Ebony Jewelwing

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The () is doubtless the most easily identified damselfly in the Eastern U.S.. It’s large size (1 3/4 inches) and distinctive black wings make it easy to spot and observe. The abdomen of the male is a brilliant metallic green, but often (as in these photos) appears blue.

Females are duller and a bit smaller, with a white patch on the wing tip (pterostigma).

Males engage in “flights of attrition” in battles over territory and mates by flying closely around each other until one tires and either leaves or lands. Above shows another interesting behavior (by both sexes). “Wing clapping.” While at rest, the wings are slowly opened…then suddenly and quickly closed.

Ebony Jewelwing habitat is woodland streams and they seem to prefer open areas with rapidly moving water and nearby trees for night roosting. Their distribution is all over the Eastern U.S. west to Kansas and .

Females will oviposit 7-10 eggs a minute in rotten and submerged vegetation. They can lay 1800eggs lifetime. Longevity is only 2-3 weeks and flight season here in Maine is from June through September (lest we get snow on Labor Day!!!).

and are fascinating. The Princeton Guide, by Dennis Paulson is wonderful….get one on Amazon!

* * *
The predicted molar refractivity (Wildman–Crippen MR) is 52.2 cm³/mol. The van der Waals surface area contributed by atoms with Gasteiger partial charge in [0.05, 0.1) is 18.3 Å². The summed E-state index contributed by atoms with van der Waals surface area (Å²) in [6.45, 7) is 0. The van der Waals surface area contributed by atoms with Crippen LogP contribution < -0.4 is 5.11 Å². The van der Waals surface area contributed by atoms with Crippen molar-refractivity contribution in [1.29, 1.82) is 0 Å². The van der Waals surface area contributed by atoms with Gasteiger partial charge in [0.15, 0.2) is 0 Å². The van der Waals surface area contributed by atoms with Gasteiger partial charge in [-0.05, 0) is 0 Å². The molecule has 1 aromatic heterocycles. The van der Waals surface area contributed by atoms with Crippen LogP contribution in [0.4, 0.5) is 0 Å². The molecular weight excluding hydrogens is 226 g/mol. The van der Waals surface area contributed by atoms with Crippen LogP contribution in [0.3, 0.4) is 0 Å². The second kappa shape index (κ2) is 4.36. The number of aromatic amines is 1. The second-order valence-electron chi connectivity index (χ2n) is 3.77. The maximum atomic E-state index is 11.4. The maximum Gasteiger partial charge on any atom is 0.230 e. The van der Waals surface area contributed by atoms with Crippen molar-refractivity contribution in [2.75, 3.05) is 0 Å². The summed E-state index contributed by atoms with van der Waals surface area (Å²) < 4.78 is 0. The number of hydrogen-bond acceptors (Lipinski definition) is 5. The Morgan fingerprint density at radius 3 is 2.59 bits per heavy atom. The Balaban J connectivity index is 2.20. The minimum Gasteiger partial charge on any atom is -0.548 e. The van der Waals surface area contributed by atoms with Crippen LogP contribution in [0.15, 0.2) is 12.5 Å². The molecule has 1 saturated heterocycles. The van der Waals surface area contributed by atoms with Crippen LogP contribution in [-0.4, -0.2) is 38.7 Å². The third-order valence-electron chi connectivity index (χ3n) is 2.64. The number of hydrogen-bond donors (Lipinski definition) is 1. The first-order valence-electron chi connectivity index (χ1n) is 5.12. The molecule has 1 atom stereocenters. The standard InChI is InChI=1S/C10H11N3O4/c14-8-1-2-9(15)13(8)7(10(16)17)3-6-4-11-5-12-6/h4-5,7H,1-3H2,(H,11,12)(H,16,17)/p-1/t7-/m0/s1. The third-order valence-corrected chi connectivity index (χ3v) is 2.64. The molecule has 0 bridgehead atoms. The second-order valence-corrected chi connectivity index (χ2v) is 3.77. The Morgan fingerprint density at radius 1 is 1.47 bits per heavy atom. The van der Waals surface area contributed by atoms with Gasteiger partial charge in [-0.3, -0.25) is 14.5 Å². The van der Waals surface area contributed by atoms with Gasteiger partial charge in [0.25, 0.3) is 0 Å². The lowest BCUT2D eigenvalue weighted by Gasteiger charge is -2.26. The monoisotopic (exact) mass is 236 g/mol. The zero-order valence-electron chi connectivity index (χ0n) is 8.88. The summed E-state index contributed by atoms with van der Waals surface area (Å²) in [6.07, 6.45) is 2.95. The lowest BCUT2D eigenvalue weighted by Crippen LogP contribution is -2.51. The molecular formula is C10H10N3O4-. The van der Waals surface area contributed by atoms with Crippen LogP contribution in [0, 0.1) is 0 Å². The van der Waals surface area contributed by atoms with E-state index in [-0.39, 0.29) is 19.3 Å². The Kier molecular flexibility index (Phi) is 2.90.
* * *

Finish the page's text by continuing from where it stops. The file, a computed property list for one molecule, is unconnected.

Steven Scott

Steven Scott

is a photonaturalist blogger based in Florida and Maine. He has surveyed butterflies with Earthwatch Institute in the mountains of Vietnam, tagged juvenile snook with Mote Marine Laboratory in the mangroves of Florida and filmed a BioBlitz insect survey in Acadia National Park. A registered nurse and retired Army officer, Steven believes man is an integral part of nature and travels annually to Vietnam with humanitarian medical teams from Vets With a Mission.

Steven Scott

Steven Scott

Steven Scott is a photonaturalist blogger based in Florida and Maine. He has surveyed butterflies with Earthwatch Institute in the mountains of Vietnam, tagged juvenile snook with Mote Marine Laboratory in the mangroves of Florida and filmed a BioBlitz insect survey in Acadia National Park. A registered nurse and retired Army officer, Steven believes man is an integral part of nature and travels annually to Vietnam with humanitarian medical teams from Vets With a Mission.

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